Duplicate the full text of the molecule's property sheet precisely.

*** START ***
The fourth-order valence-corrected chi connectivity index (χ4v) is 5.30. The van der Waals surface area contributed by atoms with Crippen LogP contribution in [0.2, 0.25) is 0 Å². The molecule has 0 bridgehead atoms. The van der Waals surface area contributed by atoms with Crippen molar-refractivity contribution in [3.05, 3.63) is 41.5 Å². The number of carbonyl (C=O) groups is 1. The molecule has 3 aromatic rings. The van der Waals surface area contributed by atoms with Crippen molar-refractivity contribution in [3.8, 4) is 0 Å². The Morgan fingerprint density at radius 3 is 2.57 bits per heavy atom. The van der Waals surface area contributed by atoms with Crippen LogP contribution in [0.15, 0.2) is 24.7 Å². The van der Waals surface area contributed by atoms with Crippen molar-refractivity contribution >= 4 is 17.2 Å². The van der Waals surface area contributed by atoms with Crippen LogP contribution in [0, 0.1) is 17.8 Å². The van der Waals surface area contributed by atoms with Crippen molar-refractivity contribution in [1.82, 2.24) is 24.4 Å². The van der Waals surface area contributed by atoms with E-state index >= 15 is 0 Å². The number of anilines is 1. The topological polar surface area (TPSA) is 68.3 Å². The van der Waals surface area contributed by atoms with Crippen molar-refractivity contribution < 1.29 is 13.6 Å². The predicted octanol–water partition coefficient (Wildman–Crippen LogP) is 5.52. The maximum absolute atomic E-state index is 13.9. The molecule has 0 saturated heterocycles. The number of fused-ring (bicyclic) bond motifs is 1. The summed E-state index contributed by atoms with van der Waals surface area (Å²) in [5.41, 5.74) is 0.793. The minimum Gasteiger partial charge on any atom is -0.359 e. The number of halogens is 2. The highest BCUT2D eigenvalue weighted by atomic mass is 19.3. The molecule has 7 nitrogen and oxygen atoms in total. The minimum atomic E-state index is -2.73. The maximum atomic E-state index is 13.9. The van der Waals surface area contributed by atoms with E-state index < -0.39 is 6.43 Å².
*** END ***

The fourth-order valence-corrected chi connectivity index (χ4v) is 5.30. The van der Waals surface area contributed by atoms with Crippen LogP contribution in [0.2, 0.25) is 0 Å². The molecule has 0 bridgehead atoms. The van der Waals surface area contributed by atoms with Crippen molar-refractivity contribution in [3.05, 3.63) is 41.5 Å². The number of carbonyl (C=O) groups is 1. The molecule has 3 aromatic rings. The van der Waals surface area contributed by atoms with Crippen molar-refractivity contribution in [3.8, 4) is 0 Å². The Morgan fingerprint density at radius 3 is 2.57 bits per heavy atom. The van der Waals surface area contributed by atoms with Crippen LogP contribution in [0.15, 0.2) is 24.7 Å². The van der Waals surface area contributed by atoms with Crippen molar-refractivity contribution >= 4 is 17.2 Å². The van der Waals surface area contributed by atoms with Crippen LogP contribution in [0, 0.1) is 17.8 Å². The van der Waals surface area contributed by atoms with Crippen molar-refractivity contribution in [1.82, 2.24) is 24.4 Å². The van der Waals surface area contributed by atoms with E-state index >= 15 is 0 Å². The number of anilines is 1. The topological polar surface area (TPSA) is 68.3 Å². The van der Waals surface area contributed by atoms with Crippen molar-refractivity contribution < 1.29 is 13.6 Å². The predicted octanol–water partition coefficient (Wildman–Crippen LogP) is 5.52. The maximum absolute atomic E-state index is 13.9. The molecule has 0 saturated heterocycles. The number of fused-ring (bicyclic) bond motifs is 1. The summed E-state index contributed by atoms with van der Waals surface area (Å²) in [5.41, 5.74) is 0.793. The minimum Gasteiger partial charge on any atom is -0.359 e. The number of halogens is 2. The highest BCUT2D eigenvalue weighted by atomic mass is 19.3. The molecule has 7 nitrogen and oxygen atoms in total. The minimum atomic E-state index is -2.73. The maximum atomic E-state index is 13.9. The van der Waals surface area contributed by atoms with E-state index < -0.39 is 6.43 Å².